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STEEPLE CHASES IN FEBRUARY.
7 & 8

Hereford
10

Kingstown
Bath
Vale of Aylesbury
Lincoln

IS

Coventry 16

Sutton

...... 16

COURSING MEETINGS IN FEBRUARY. Daron Hill

Malton

...... 8 & 9 | Cardington .. 15, 16, 17 & 18 Billoch 2&3! Border ............. 8, 9 & 10 / Mulgrave

16 Hilton ...... 3 & Sunilorn...

10 Bivgar ........ 16, 17 & 14 Newarket 7 Brough 10 & 11 Limerick

23 x 24 Workington ........ 7 & 8 / Holywell

15
Dirleton

...... 24 & 25 Scorton, Ere:leigh, Spelthorne, and Knipe Scar not fixed.

“THE FASHION OF OUR SPORT.”

BY CRAVEN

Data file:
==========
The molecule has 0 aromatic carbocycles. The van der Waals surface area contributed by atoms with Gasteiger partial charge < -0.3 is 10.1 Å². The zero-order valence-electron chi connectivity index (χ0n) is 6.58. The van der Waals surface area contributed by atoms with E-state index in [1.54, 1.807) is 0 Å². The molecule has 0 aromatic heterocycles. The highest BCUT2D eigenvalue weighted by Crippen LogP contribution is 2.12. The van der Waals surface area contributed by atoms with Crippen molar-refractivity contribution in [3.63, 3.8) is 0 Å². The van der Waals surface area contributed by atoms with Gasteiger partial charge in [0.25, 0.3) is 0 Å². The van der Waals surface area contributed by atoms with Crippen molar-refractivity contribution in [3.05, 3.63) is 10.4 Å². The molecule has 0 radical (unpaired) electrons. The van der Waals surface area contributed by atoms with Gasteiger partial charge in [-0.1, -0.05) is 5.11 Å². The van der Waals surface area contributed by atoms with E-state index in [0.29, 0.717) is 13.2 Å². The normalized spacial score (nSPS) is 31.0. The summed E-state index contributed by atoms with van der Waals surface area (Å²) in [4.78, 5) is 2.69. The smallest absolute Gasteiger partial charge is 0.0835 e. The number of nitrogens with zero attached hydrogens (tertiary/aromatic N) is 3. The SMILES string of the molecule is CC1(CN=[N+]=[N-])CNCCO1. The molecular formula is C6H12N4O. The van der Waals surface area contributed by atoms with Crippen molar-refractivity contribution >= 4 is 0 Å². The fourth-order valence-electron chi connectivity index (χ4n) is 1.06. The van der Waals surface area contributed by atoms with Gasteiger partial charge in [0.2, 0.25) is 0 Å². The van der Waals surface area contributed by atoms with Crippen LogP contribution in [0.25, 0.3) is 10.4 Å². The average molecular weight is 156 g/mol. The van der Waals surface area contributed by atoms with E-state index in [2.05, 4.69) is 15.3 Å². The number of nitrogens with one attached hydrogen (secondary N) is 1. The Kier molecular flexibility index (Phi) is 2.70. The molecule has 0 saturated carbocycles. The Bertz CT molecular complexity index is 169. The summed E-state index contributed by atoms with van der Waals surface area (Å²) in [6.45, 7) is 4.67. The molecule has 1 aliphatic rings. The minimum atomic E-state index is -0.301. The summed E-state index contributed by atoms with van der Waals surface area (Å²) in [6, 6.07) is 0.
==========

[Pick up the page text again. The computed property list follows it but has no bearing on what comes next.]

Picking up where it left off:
That for which no other land has a corresponding characteristic class of popular recreative pursuits, and no other language an equivalent in its vocabulary-so truthfully and elegantly interpreted in the phrase of Shakspeare—“ the fashion of our sport”-is the text of this discourse. Sporting is our theme-gossiped of in its own frank spirit of good fellowship, in the letter occasionally; but, when dealt with practically in relation to its office, always treated as a diversion, never as the business of social life. Moreover, into our speculation-narrative--deduction—shall enter no leaven of criticism. At last—longo post tempore venit—the hour has arrived in which satire's “ occupation's gone.” It struggled hard for a little more leave and licence; but good sense and good taste triumphed, and it is on its headlong course to join that phalanx of conventional abuses, wrongs, oppressions, and contumelies, on which the future will look back and smile,” even as we recoil and shudder at their memories of the past. “How custom breeds a habit in a man !Freedom, that especial heritage of nature, is a communal exotic of most tardy growth. Slavery is an institution of primæval association : Despotism inscribes its charter with the blood of the savage : Serfdom is a relic of barbarous ages, from which Europe is not yet emancipated : and Smithfield has scarce had time to cool from the zeal of orthodoxy which was wont to convert its proselytes —to cinders. " A mad world, my masters,” now just bestirring itself for the recovery of its wits......